Sky City: know when to hold ‘em, know when to fire ‘em


One of the more interesting employment relationship issues played out in the media recently was Ms Parata “the bible carrying employee” and Sky City Casino.

Employment law can be very colorful, employees have been fired for having sex with co-workers on overnight business trips, and liberties taken under the mistletoe at work Christmas functions. Despite the sensationalist media coverage around this case, however, the legal issues are quite ordinary and a common occurrence for business owners.

 Ms Parata worked in Sky City Casino’s front-of-house and allegedly breached Sky City’s uniform standards by carrying a non-work item while she was working. Sky City’s uniform standards prohibit employees in customer service roles from carrying personal items such as iPods, books, and mobile phones which might interfere with their full engagement with customers.

Ms Parata was observed by another employee carrying her bible in the workplace and Sky City sent her a letter informing Ms Parata that “the company is considering disciplinary action” in relation to the alleged incident.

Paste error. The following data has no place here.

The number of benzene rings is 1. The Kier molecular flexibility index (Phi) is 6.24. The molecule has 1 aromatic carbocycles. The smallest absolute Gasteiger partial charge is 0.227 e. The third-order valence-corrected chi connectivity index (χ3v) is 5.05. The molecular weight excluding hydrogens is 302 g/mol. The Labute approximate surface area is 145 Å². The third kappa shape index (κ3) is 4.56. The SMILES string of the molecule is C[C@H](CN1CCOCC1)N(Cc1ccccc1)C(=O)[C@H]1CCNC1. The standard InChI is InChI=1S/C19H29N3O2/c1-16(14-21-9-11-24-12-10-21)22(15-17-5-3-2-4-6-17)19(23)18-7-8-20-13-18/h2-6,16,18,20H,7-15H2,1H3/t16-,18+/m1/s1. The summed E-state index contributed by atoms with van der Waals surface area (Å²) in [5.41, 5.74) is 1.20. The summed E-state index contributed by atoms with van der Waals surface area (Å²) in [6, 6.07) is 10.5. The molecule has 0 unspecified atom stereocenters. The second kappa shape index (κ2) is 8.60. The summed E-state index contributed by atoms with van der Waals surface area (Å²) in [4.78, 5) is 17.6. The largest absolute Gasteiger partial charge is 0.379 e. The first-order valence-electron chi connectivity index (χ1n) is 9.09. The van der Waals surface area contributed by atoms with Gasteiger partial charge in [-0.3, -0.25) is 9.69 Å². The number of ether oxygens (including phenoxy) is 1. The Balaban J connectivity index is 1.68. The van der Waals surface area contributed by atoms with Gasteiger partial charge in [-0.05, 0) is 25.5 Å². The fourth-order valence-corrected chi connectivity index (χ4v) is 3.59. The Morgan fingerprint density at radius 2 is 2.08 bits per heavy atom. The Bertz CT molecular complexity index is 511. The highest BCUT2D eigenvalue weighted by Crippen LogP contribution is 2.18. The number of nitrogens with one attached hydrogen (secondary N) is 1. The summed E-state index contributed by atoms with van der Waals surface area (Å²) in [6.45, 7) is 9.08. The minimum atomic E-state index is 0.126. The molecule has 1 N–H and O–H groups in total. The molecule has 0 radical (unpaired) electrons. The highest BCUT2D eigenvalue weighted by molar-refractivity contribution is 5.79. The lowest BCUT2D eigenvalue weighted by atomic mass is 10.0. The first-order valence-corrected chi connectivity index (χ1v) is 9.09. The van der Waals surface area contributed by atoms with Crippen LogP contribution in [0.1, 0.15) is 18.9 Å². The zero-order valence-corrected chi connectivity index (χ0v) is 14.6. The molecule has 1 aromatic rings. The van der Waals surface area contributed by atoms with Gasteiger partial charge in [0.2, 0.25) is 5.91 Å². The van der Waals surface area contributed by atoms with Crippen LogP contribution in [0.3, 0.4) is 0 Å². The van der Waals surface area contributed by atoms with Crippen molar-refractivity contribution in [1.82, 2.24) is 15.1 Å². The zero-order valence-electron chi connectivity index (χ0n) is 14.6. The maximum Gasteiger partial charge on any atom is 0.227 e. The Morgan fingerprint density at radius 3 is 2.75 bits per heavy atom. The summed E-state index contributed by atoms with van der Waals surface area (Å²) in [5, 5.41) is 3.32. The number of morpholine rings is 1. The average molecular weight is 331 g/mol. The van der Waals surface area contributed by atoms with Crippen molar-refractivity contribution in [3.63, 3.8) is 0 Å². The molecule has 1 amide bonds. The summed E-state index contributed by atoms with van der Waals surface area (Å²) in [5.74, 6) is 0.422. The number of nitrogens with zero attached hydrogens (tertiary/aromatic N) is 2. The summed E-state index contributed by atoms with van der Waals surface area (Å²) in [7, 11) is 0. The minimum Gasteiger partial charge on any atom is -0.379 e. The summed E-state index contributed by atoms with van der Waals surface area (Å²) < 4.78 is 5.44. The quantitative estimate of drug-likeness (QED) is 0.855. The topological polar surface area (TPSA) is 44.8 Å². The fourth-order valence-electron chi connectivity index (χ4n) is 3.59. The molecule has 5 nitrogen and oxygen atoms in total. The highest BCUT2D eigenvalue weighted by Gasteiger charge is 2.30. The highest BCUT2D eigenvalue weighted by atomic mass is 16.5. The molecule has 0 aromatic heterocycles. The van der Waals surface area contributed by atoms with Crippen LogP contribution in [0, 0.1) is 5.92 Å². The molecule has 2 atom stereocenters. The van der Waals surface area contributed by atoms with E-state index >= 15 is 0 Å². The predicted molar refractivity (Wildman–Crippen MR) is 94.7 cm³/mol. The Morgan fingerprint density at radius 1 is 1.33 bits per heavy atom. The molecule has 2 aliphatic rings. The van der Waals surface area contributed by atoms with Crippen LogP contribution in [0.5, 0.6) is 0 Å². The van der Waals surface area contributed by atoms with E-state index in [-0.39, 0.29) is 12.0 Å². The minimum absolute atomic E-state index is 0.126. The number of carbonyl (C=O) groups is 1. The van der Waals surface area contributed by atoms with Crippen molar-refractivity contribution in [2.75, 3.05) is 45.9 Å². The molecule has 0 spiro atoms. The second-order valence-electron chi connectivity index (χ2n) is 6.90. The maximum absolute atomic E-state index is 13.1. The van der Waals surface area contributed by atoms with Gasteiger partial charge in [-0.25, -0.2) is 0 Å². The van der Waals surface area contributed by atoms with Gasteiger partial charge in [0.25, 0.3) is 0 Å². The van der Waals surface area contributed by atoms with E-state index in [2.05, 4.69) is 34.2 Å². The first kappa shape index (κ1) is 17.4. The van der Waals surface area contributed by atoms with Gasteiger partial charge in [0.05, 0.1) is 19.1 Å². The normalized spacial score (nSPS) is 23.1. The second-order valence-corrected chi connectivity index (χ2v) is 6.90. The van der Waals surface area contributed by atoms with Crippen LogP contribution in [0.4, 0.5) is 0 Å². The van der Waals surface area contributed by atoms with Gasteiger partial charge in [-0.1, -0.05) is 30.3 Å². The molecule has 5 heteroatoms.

Employers are able to require their employees to comply with reasonable standards of behavior in the workplace. Those standards are typically outlined in an employment agreement. Workplace policies can also outline expected behavior. When an employee breaches the terms of their employment their actions are classified as misconduct or serious misconduct.

The media made a lot of column inches out of the fact that Ms Parata may have lost her job at the conclusion of any disciplinary action that transpired. That is illusionary, Ms Parata’s actions were always misconduct. Misconduct is typically behavior that is less serious, but can still result in the loss of employment if the employee does not change their behavior after receiving numerous warnings by an employer that their conduct is unacceptable. Typically employees receive one warning; a second, final warning, and if the misconduct continues may face a disciplinary process that could result in the loss of employment.

Serious misconduct goes to the core of an employment relationship and can result in the immediate loss of employment if the employer finds that the alleged behavior did occur after a fair disciplinary process is carried out. Examples of serious misconduct are normally listed in an employment agreement and may vary from employer to employer. Common examples include theft, sexual harassment, and willful damage to company property.

While the parties have recently resolved their dispute by Sky City “folding” its disciplinary action and making an exception to its front-of-house uniform policy in Ms Parata’s case, this is can be seen more as a response to the bad publicity Sky City was receiving than the strength of its legal position.

It looks like Sky City has correctly understood that, even in an employment relationship, you got to know when to hold ‘em and know when to fire em’.